Admissions Tips from an NYU Junior: Gain work experience during your high school summers

February 15, 2014

NYU Intern JCL521 shares how he spent the summer before senior year of high school gaining valuable work experience and why you should too!

During my junior year of high school, I had the opportunity to intern at a small immigration consulting firm. What started as a dreaded weekly routine surprisingly ended up as one of the most rewarding experience I have had. I dreaded going to the internship because the work seemed boring, the hours long, and on top of it all, it was unpaid. I would much rather have been outside playing basketball with my friends.

However, as my responsibilities grew, I realized that I was learning so many things that high school wouldn’t have been able to teach me. Prior to the internship, I had little to no background in computer programming, law, business, or database management. My supervisor taught me skills that I carry to this day in my college internships. He taught me how to code HTML to design the company website, how to use Quicken to help the company accountant keep the books in check, and how to create databases to organize client green card information. On top it all, I gained valuable insight on business development and the world of immigration law.

image via nyulocal.com
image via nyulocal.com

When I got to college, I fully realized the impact the internship had on my college career. Interviews for jobs became increasingly easier because I had substance to talk about, and employers love to see prior work experience. The programming and business development I did in high school turned into a real passion; I now have work experience at three tech startups doing marketing and business development. I never would have known that this is what I want to do if I hadn’t had that experience in high school.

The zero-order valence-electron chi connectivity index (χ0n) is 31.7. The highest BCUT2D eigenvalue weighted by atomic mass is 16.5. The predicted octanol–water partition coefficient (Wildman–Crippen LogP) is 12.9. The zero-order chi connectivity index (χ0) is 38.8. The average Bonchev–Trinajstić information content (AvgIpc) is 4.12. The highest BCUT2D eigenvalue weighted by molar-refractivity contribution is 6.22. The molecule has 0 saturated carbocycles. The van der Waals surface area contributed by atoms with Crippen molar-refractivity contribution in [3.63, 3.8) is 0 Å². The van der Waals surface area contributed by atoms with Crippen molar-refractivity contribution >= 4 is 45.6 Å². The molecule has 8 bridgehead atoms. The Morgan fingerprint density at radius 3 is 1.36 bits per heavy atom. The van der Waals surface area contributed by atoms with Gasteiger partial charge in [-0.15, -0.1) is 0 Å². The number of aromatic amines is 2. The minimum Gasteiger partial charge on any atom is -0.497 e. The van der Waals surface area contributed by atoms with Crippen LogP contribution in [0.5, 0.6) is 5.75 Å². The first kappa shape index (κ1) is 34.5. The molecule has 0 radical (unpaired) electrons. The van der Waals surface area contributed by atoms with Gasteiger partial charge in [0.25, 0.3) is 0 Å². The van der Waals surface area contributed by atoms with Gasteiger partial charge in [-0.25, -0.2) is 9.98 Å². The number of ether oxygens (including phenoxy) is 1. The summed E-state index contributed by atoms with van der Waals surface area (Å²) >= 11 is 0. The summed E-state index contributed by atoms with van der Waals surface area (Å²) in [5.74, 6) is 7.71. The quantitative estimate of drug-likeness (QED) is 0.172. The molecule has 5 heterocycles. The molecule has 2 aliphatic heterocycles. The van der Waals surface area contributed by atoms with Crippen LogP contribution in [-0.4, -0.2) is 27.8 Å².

I often hear stories of stellar students, 4.0+ GPA students with perfect test scores and honors, struggling to land jobs. Maintaining good grades is definitely important and should be a high priority, but work experience provides a hands-on, real-life learning experience. The skills that you learn in the workplace are the skills that you carry on long after you graduate. No internship is perfect; I have had plenty of rough days in my previous work experience. However, the technical skills you learn, the interpersonal skills you develop, and networks you gain from work experience are a great investment for your future. 

The author is NYU Admit JCL521—unlock his full profile now!



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lmelcher
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